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Effects of guided written disclosure of stressful experiences on clinic-visits and symptoms in frequent clinic-visitors

Effects of guided written disclosure of stressful experiences on clinic-visits and symptoms in frequent clinic-visitors
Effects of guided written disclosure of stressful experiences on clinic-visits and symptoms in frequent clinic-visitors
Background. Psychosocial variables such as major stressful life events/daily stressful events have been associated with health care utilization.
Objective. Our aim was to examine the effects of a guided disclosure protocol (GDP) of past traumas on symptoms and clinic visits among frequent clinic attenders.
Methods. Forty-one frequent clinic attenders (2 visits/3 months) took part. Patients were randomly assigned individually to either a casual content writing control group (n = 19) or a trauma content writing experimental GDP group (n = 22). GDP patients wrote about an upsetting event chronologically (day 1), verbally described their thoughts and feelings and descibed the event's impact on life (day 2), and finally wrote about their current perspective on and future coping with the event (day 3). Three months later, patients were reassessed blindly for symptoms and clinic visits, and an average of 15 months later they were assessed blindly for clinic visits again.
Results. Compared with controls, GDP patients reported lower symptom levels at 3 months (2.3 versus 5.2), and made fewer clinic visits during the 3 (1.3 versus 3.0) and 15 month (5.1 versus 9.7) follow-ups. The percentage of GDP patients making 10 visits during the 15 month follow-up was smaller (10%) than among controls (33%).
Conclusions. The findings extend previous findings to frequent clinic users, using a new form of written disclosure aimed at shifting trauma from implicit to explicit memory. The GDP may be an inexpensive additional intervention in primary care for reducing symptoms and clinic visits among frequent clinic users.
clinic visits, frequent attenders, memory shift, somatization, written disclosure
0263-2136
161-166
Gidron, Yori
56310d95-dcfd-4178-95f1-1b1049f4c1f7
Duncan, Elaine
d32e46a2-d742-492c-bf62-b6a7c576c124
Biderman, Alon
99d9e411-8b83-4a34-8127-4847aca4cacb
Lazar, Aya
4794935d-c377-4385-8c18-0af35053ad14
Tandeter, Howard
13b3db6a-e292-4715-b140-09db668f7b31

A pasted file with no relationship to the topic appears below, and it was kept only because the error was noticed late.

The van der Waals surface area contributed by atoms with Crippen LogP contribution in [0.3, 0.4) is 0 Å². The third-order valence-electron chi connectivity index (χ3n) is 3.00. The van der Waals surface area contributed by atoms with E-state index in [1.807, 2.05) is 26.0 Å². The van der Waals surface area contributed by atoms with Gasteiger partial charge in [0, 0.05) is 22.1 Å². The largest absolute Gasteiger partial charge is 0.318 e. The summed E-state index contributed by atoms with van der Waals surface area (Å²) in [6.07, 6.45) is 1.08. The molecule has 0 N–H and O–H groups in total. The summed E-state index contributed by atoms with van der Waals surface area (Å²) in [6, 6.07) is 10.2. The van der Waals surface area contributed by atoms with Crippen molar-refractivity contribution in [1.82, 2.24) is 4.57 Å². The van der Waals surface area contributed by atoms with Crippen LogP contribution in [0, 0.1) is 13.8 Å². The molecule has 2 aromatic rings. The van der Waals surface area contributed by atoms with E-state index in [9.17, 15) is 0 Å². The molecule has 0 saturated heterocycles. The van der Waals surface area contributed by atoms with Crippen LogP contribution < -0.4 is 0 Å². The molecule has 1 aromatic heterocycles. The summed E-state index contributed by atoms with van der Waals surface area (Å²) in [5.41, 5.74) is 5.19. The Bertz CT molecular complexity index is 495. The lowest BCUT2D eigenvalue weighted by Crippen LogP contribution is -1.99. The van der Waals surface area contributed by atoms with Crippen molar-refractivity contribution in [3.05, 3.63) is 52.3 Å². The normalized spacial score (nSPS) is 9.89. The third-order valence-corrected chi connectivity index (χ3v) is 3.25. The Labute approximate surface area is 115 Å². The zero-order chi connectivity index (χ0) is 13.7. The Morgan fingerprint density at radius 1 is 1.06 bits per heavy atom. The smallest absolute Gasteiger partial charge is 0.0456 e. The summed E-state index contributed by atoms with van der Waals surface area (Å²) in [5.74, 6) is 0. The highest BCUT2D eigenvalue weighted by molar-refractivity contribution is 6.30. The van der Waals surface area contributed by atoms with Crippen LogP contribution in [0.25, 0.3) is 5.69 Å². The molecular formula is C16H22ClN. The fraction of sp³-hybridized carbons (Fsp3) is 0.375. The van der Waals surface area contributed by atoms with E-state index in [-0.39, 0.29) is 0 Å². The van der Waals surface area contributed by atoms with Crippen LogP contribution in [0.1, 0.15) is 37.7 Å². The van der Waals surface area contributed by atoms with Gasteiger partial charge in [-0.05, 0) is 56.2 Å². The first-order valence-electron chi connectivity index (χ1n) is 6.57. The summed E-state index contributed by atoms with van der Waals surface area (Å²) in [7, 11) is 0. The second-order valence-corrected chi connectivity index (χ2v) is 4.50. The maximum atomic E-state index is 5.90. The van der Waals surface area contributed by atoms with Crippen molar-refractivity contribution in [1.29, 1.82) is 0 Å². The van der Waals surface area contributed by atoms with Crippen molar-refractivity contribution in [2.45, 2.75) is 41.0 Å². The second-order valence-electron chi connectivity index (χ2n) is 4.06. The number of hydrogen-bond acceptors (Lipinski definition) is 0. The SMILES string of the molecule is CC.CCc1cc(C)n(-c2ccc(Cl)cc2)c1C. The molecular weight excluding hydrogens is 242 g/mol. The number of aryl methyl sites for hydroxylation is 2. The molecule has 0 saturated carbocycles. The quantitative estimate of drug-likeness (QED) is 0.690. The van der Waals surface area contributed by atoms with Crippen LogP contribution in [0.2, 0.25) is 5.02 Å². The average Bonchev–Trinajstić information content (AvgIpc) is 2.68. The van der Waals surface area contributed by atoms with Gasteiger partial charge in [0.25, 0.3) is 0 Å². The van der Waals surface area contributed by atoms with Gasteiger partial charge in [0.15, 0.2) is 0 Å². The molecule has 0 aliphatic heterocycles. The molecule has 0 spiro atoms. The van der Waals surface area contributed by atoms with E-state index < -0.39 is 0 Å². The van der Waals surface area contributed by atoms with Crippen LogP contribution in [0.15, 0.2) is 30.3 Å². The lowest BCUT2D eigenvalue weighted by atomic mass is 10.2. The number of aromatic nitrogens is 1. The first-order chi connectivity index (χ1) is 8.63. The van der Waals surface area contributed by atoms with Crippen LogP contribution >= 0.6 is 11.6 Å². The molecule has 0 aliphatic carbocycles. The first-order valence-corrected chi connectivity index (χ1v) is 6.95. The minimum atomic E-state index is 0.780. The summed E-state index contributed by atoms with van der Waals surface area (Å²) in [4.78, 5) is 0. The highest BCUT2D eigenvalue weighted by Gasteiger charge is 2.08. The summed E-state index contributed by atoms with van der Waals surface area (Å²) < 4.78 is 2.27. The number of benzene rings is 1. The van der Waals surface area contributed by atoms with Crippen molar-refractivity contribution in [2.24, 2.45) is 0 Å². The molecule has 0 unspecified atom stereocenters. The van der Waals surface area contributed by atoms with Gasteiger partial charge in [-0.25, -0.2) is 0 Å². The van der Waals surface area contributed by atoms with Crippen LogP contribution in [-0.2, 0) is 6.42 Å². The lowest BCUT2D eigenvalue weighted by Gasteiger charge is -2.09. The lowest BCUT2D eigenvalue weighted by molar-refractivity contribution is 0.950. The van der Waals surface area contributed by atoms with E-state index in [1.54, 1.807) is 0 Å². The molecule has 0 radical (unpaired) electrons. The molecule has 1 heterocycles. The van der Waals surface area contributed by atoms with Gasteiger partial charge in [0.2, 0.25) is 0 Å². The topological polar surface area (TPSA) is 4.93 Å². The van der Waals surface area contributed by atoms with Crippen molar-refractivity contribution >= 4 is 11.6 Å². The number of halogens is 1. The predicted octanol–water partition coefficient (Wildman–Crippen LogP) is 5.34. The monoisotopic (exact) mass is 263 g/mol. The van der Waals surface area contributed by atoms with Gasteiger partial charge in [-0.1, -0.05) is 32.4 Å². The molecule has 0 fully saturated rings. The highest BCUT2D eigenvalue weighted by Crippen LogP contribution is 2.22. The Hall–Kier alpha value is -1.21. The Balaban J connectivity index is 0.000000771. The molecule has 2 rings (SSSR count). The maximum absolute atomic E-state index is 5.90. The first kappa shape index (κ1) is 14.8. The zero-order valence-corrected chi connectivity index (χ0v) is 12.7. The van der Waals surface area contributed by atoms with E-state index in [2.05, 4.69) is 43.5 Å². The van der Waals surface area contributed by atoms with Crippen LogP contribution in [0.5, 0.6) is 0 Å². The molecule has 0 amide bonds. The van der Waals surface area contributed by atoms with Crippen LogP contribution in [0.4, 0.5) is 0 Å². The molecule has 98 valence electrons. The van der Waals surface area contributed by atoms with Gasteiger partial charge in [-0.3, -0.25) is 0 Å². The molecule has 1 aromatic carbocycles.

Shvartzman, Pesach
59f8b9b9-e691-4213-a7b3-d368f6f14f03
Gidron, Yori
56310d95-dcfd-4178-95f1-1b1049f4c1f7
Duncan, Elaine
d32e46a2-d742-492c-bf62-b6a7c576c124
Biderman, Alon
99d9e411-8b83-4a34-8127-4847aca4cacb
Lazar, Aya
4794935d-c377-4385-8c18-0af35053ad14
Tandeter, Howard
13b3db6a-e292-4715-b140-09db668f7b31
Shvartzman, Pesach
59f8b9b9-e691-4213-a7b3-d368f6f14f03

Gidron, Yori, Duncan, Elaine, Biderman, Alon, Lazar, Aya, Tandeter, Howard and Shvartzman, Pesach (2002) Effects of guided written disclosure of stressful experiences on clinic-visits and symptoms in frequent clinic-visitors. Family Practice, 19 (2), 161-166. (doi:10.1093/fampra/19.2.161).

Record type: Article

Abstract

Background. Psychosocial variables such as major stressful life events/daily stressful events have been associated with health care utilization.
Objective. Our aim was to examine the effects of a guided disclosure protocol (GDP) of past traumas on symptoms and clinic visits among frequent clinic attenders.
Methods. Forty-one frequent clinic attenders (2 visits/3 months) took part. Patients were randomly assigned individually to either a casual content writing control group (n = 19) or a trauma content writing experimental GDP group (n = 22). GDP patients wrote about an upsetting event chronologically (day 1), verbally described their thoughts and feelings and descibed the event's impact on life (day 2), and finally wrote about their current perspective on and future coping with the event (day 3). Three months later, patients were reassessed blindly for symptoms and clinic visits, and an average of 15 months later they were assessed blindly for clinic visits again.
Results. Compared with controls, GDP patients reported lower symptom levels at 3 months (2.3 versus 5.2), and made fewer clinic visits during the 3 (1.3 versus 3.0) and 15 month (5.1 versus 9.7) follow-ups. The percentage of GDP patients making 10 visits during the 15 month follow-up was smaller (10%) than among controls (33%).
Conclusions. The findings extend previous findings to frequent clinic users, using a new form of written disclosure aimed at shifting trauma from implicit to explicit memory. The GDP may be an inexpensive additional intervention in primary care for reducing symptoms and clinic visits among frequent clinic users.

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More information

Published date: 2002
Keywords: clinic visits, frequent attenders, memory shift, somatization, written disclosure

Identifiers

Local EPrints ID: 18579
URI: http://eprints.soton.ac.uk/id/eprint/18579
ISSN: 0263-2136
PURE UUID: ab0132f9-03ad-43c5-ab59-562707522e3c

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Date deposited: 15 Dec 2005
Last modified: 17 Jul 2017 16:35

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